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Flash Review 1, 11-7: Caveman
Something Quite Weird, but Wonderful from Laurie Booth

By Josephine Leask
Copyright 2003 Josephine Leask

LONDON -- Laurie Booth is a magician of improvisation and a choreographer whose presence is both commanding and familiar within the British contemporary dance world. He is a maverick with a refreshingly different attitude about choreography who has worked both inside and outside the dance establishment, creating performances that are fueled by his eclectic background in martial arts, contact improvisation, anthropology, contemporary dance, mythology and metaphysics.

After an absence of about seven years, it was good to see Booth back again at Dance Umbrella, performing his own solo, "Ice/Dreams/Fire," in collaboration with visual artist Thomas Richards and composer Nick Rothwell. Booth often takes unusual themes as a starting point for his improvisation and this piece was certainly more original than most. It was inspired by the elaborately tattooed bodies that were discovered by archaeologists in Siberia in the 1970s, perfectly preserved for 6000 years in the land's permafrost. Booth was particularly fascinated by the tattoos, which consisted of strange hybrids of animals arranged in dynamic shapes and movements; he even had replicas of them tattooed on his own body.

Booth's piece is a homage to 'our' frozen ancestors. The dominating visual feature in the work is Richards's ice sculptures, suspended over tin buckets at center stage, and which slowly and methodically drip throughout the duration of the performance. The ice, frozen into red-dyed shirts and packed into small boxes before the show, melts and pushes the material into all kinds of sinister shapes. As a result, the thawing ice takes on a life of its own as it evolves into many stunning and sinister red shapes resembling wizened flesh, fetuses, flowers and coral. Rothwell's electronic score creates an aural environment that is equally strange and powerful. He manipulates the dripping sound of the thawing ice through his computers and builds a score that both co-exists and integrates with the sculptures. At times, the sound builds with the force of modern beats like an overwhelming stage presence but retreats into whispering voices suggesting the echoes of previous civilizations.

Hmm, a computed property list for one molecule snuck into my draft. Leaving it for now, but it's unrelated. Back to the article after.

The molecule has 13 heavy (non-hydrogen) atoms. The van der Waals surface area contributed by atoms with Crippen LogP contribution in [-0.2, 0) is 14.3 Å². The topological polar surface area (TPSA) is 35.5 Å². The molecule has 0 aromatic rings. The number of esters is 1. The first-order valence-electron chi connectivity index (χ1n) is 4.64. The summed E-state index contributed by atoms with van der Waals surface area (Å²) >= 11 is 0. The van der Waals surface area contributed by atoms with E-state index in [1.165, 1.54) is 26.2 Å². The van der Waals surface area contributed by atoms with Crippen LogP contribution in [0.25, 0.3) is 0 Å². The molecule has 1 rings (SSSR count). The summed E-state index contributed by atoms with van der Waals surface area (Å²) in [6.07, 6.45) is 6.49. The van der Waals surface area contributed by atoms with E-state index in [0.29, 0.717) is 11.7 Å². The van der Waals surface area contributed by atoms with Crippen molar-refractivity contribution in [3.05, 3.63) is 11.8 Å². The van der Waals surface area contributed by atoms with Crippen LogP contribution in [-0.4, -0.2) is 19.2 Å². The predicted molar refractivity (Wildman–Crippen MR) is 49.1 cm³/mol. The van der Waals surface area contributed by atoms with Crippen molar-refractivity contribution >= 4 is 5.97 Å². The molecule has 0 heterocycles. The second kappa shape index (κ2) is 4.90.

Booth appears like a shaman or warlock in the shadows backstage, in dark glasses and carrying a stick. He responds to his environment totally sincerely and with a sense of steely purpose like a master of ceremony, thumping his stick in rhythms of ritual. With his piercing eyes, shaven head, tattooed muscular body and forceful stage presence he is both mesmerizing and menacing. His legs seem to fall away from under him as he twists and gyrates through his repertoire of improvised moves. Combined with visuals and sound, Booth leads us into the twilight of ancient times, picking up on the raw life force of ancient peoples made immortal by ice, embodying the energy from the tattoos.

Laurie Booth combines the muscular strength of an ox with the velvety softness of a puppy, qualities that have made his movement style remarkable; improvisation makes his choreography unpredictable and fresh. He surprises us constantly by jogging urgently on the spot, diving into an inverted balance on the floor, washing his face in the melted ice; his eccentricity prompts giggles from the audience. It is great to see this in a performer and however weird some of his actions are, one can feel the depth of connection he has both with the subject matter of this piece and with his collaborators.

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